Along the way, Hlavac earned his A&P with IA endorsement in addition to his Private Pilot, Single-Engine Land and a Repairmans Certificate for the Breezy. With the A&P/IA, he does annual inspections and maintenance on friends certified aircraft, offering them a reduced rate if they prep the plane and help with the work.
Hlavac’s first flight in the Breezy was on December 31, 2005, from Ramona Airport (northeast of San Diego). Once he had finished his 40-hour fly-off over an unpopulated flight-test area, he went back to Gillespie to meet friends and give them rides. This just happened to coincide with the EAAs nationwide tour of the B-17, which was scheduled to appear at Gillespie that same day. Approaching the airport, Hlavac reported his location, and the tower was perplexed about what a Breezy was (as they often are, he said). Along comes the B-17, telling the tower it has what looks like Nanook of the North flying next to us. (It was chilly that day, and Hlavac was wearing a snowmobile suit). The two pilots exchanged friendly waves. Because they were both at the airport to give rides that day, they would each load up at their respective staging areas and do the flights, and they got to know each other a bit. Hlavac called the B-17 his delivery escort.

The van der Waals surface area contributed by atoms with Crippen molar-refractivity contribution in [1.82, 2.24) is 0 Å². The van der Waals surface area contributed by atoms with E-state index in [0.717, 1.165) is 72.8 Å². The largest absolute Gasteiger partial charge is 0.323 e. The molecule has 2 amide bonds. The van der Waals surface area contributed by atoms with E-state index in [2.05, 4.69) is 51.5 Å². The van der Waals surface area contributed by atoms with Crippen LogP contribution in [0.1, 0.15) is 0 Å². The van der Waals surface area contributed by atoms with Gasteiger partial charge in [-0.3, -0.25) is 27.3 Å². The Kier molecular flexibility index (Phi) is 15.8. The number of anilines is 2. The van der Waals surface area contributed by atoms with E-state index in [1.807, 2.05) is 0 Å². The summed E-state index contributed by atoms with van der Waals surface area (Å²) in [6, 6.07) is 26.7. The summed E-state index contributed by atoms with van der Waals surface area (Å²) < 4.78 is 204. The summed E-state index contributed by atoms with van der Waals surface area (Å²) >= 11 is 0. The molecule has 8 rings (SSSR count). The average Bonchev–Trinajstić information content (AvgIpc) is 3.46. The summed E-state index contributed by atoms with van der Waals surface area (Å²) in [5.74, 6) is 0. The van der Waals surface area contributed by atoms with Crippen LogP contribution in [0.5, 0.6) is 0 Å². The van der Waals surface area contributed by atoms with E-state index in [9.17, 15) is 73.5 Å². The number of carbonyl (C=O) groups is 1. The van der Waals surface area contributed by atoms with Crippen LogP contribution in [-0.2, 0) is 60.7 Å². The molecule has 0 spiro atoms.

The Breezy’s N number is 5150, police code for mental case, Hlavac said. It honors all of my fans who stopped by during the build and said, You must be nuts to spend that much time and effort on a plane with no fuselage that is going to fly so slow. Yeah, crazy like a fox. In building the Breezy, Hlavac has worked diligently to construct the perfect combination of form and function that suits exactly the type of flying he loves to do. The Breezy allows him a sort of Hans & Franz version of the piloting he had done earlier in his flying career, with the same open-air feeling and a nearly clear view in every direction, but more pumped up. If thats mental, so be it. He’s having a blast!
Plans for the Breezy are available from Carl Unger. For more information, call 708/636-5774. Materials kits are available from Aircraft Spruce.